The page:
A commitment to fiscal discipline
The health and competitiveness of the German economy and the country’s low financing costs are not only closely interlinked, but they also bear important lessons for the whole of Europe. Our continent needs more, not less, private entrepreneurship, and it needs less, not more, public expenditure. Healthy public finances are a condition of sustainable economic growth. Market confidence in this approach to fiscal and economic policy encourages us in our position that sound fiscal policy and economic growth are not contradictory but rather reinforce each other in the medium term. We are fully aware that all members of the European Union, including ourselves, need to be more successful on this front in the future than we were in the past.
In this context, I would also point to another case where serious economic reform coupled with budgetary prudence is bearing fruit: Ireland. Market sentiment towards the sovereign Irish signature has turned around and improved considerably, and it is our view that the Irish example shows the way. We need to pursue that avenue together with our partners that are also currently benefitting from EFSF programmes.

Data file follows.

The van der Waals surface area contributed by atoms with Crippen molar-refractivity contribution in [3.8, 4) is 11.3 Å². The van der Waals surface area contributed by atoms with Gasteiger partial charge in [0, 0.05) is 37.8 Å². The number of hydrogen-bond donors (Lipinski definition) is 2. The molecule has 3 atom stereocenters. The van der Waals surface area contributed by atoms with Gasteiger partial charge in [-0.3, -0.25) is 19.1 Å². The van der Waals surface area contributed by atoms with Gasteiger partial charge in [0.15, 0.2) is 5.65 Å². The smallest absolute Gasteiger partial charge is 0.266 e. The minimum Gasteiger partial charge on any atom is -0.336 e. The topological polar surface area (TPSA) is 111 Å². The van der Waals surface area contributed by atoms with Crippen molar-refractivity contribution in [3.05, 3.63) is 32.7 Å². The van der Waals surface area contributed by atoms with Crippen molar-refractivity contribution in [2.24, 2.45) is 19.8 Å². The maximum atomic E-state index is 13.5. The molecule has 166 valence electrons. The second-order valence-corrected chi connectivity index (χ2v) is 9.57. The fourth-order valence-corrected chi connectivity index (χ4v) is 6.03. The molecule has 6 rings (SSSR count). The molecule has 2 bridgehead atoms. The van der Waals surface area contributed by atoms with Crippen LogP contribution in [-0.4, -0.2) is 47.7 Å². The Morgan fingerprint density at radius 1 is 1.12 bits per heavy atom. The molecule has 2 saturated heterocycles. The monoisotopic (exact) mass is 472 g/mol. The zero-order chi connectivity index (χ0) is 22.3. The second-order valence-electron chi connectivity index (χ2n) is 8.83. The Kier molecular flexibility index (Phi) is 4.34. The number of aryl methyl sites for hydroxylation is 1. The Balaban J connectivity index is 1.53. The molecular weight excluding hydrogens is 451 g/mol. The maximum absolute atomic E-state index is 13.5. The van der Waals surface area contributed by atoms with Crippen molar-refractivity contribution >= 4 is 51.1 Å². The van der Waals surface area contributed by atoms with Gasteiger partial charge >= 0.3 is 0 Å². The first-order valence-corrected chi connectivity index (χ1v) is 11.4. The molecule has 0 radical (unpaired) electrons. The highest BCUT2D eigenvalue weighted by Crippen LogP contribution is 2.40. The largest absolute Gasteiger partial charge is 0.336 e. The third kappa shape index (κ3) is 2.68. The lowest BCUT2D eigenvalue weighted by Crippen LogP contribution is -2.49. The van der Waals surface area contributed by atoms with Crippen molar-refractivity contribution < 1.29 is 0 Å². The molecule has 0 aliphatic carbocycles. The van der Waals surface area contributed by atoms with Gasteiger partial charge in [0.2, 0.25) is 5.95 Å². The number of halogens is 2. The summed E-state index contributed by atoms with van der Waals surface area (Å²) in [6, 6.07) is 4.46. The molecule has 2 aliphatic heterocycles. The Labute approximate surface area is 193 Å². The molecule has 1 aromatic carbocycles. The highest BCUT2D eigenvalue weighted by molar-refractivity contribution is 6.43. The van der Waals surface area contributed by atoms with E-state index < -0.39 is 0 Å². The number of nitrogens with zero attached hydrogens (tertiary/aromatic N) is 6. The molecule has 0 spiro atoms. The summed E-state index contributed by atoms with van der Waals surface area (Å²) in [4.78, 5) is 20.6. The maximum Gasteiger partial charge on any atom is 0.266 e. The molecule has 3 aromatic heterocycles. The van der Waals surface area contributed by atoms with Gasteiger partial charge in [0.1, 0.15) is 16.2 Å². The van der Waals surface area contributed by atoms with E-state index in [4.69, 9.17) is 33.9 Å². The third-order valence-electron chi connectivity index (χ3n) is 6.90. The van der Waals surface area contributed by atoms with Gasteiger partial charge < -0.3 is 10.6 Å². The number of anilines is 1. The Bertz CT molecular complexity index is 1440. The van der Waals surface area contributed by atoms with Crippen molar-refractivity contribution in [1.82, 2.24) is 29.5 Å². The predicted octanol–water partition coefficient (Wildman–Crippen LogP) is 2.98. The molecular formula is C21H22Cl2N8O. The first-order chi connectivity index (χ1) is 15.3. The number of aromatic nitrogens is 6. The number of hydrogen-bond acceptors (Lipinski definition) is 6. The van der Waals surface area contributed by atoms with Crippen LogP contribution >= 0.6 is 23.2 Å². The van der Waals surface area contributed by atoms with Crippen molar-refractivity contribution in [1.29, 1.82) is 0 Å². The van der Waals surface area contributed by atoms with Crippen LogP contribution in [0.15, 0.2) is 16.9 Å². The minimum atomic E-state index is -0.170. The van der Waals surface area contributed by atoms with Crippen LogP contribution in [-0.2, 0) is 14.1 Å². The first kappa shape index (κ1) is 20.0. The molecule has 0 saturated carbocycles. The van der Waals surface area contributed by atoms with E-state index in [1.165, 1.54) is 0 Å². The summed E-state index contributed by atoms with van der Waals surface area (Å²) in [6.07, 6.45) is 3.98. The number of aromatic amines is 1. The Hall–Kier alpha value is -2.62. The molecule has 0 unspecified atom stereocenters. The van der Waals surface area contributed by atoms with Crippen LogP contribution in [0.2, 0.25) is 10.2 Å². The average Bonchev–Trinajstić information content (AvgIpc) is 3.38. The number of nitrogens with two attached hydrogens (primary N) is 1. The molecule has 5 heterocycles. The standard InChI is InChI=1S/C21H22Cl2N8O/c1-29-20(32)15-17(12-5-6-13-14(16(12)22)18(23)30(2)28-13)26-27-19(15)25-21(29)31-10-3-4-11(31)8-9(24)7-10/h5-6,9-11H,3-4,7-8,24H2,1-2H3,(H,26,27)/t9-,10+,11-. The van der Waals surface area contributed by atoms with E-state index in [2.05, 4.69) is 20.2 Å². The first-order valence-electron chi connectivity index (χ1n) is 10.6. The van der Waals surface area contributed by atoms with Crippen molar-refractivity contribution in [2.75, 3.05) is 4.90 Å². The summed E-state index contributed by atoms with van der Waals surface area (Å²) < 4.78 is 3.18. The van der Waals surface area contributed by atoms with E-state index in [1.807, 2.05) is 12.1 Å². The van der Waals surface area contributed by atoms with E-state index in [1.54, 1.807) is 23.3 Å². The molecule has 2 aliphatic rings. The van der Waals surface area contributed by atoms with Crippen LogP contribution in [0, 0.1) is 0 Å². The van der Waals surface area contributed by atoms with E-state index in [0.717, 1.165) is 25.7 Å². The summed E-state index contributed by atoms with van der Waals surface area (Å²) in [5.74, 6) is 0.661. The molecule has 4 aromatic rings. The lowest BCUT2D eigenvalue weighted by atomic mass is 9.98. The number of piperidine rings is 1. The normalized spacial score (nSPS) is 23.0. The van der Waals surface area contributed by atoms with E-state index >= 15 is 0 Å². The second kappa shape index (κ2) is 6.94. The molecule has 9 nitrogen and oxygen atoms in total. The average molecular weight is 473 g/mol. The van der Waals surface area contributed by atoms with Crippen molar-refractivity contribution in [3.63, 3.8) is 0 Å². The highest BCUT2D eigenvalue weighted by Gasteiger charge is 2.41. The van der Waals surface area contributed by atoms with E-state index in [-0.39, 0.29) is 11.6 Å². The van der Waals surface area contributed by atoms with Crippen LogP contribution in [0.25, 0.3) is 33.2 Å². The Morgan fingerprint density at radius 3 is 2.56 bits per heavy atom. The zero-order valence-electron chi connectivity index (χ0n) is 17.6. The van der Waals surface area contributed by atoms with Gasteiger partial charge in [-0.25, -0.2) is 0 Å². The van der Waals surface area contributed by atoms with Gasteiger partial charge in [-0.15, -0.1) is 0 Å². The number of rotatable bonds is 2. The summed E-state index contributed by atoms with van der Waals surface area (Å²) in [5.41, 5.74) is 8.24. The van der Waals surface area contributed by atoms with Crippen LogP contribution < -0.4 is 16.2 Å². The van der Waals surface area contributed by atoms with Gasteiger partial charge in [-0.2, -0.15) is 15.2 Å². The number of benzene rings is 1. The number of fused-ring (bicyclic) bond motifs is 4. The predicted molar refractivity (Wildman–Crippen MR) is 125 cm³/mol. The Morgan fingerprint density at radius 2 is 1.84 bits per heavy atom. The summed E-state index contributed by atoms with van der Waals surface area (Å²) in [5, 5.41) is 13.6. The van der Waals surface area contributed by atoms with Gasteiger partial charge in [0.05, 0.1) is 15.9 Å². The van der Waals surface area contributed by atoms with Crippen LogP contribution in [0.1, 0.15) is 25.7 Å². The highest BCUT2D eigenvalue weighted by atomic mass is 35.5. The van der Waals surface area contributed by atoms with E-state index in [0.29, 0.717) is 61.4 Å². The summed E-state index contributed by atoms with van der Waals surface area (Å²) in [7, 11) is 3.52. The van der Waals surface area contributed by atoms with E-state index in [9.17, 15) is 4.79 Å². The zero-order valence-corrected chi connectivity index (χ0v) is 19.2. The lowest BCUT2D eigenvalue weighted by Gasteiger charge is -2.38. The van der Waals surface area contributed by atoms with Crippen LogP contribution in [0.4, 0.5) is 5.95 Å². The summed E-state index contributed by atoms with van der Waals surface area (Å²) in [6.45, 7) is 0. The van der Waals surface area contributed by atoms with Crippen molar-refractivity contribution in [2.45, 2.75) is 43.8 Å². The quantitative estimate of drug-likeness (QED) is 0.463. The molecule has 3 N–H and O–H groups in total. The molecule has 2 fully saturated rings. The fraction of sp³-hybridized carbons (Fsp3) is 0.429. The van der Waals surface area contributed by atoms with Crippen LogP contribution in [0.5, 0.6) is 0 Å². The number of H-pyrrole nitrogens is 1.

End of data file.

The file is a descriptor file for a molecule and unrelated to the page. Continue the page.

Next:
A level playing field for regulation
In terms of lessons learned from the recent crises, we need to recognize the overwhelming importance of the quality of financial market regulation for the functioning of capital markets. In this area, work remains to be done. Progress needs to be co-ordinated at the level of the European Union as a whole, if not on an even wider scale, in order to be successful in preventing future market breakdowns.